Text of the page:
So I made that commitment, because I wanted it that badly. It took me more than 15 years to develop a broad-based new theory of knowledge, including new theories of
- deduction (the first since Aristotle)
- induction (a basis for a science of innovation)
- validation (a much improved scientific method that works in the humanities)
- lexicology (a theory of definitions),
and other perspectives necessary to understand the nature of knowledge, as distinct from opinion. This is the questions the ancient Greek philosophers were asking, and is the same question that we all ask when we get on the internet today—how can we distinguish between knowledge and invalid opinion—the central challenge of epistemology and the drive behind the development of the new science of knowledge.
After raising capital on my own I founded Worldfree in 1998 to apply this new theory of knowledge to the problem of artificial intelligence. I formed a team of computer scientists and knowledge engineers from MIT, Stanford, Carnegie Mellon, Cornell, Caltech and elsewhere to develop software that could reason from natural language—my new science worked!
We delivered our advanced technology to clients such as Litton Aerospace (now owned by Northrup Grumman), Baxter Healthcare and Proctor & Gamble, where we beat out Autonomy for a big contract. Our technology gave direct answers to questions from unstructured text, from live internet/network documents.
“PC Week Labs’ tests found that Worldfree’s Best of Comdex finalist KnowAll worked well, delivering succinct answers to questions”, PC Week, 1999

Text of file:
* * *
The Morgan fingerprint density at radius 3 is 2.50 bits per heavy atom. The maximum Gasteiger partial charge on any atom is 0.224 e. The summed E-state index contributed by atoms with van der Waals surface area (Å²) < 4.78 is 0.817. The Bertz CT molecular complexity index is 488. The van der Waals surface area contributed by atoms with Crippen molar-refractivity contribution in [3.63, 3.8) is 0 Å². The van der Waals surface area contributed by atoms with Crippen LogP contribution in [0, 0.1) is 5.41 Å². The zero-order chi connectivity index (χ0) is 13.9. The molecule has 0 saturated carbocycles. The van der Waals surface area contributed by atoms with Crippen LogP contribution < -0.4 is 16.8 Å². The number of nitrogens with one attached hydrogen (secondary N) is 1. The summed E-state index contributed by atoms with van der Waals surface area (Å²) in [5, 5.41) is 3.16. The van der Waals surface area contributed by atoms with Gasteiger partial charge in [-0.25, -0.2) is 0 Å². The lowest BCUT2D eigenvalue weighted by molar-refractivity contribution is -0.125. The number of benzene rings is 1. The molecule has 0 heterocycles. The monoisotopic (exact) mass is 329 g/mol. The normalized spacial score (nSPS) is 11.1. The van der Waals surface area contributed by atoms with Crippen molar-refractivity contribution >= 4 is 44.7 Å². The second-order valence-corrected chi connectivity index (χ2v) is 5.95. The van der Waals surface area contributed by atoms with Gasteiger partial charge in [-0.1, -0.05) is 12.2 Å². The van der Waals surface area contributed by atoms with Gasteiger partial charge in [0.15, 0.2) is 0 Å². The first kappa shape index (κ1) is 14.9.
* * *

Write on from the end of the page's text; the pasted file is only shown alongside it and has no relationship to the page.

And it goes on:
Today, companies like Amazon, Google and Apple answer questions directly, which is critically necessary for tomorrow’s computer-voice interface, but by first structuring the text. They have not advanced to the point that Worldfree achieved nearly 20 years ago.
Natural Language Processing (NLP) is the challenge of understanding syntax, or the grammatical structure of sentences, which is not mature, as the quote below states. Natural Language Understanding, or (NLU), occurs when semantic understanding is incorporated. So these two technologies, NLP and NLU, are prior and necessary before any reasoning can occur.
“…right now, Natural Language Processing is kind of sad because we are just at the surface.” , Jonathan Mugan, PhD., CEO DeepGrammar, September, 2017
Note the date above, 2017.
Again, first you understand syntax and identify words (NLP), then you understand the meanings of the words and what is asserted (NLU). This is the same way people understand language. NLU is considered the “hot” technology of today, but Worldfree accomplished NLP, NLU and Natural Language Reasoning (NLR) with a product released in 1999. When IDC, a major North American market analyst firm, said that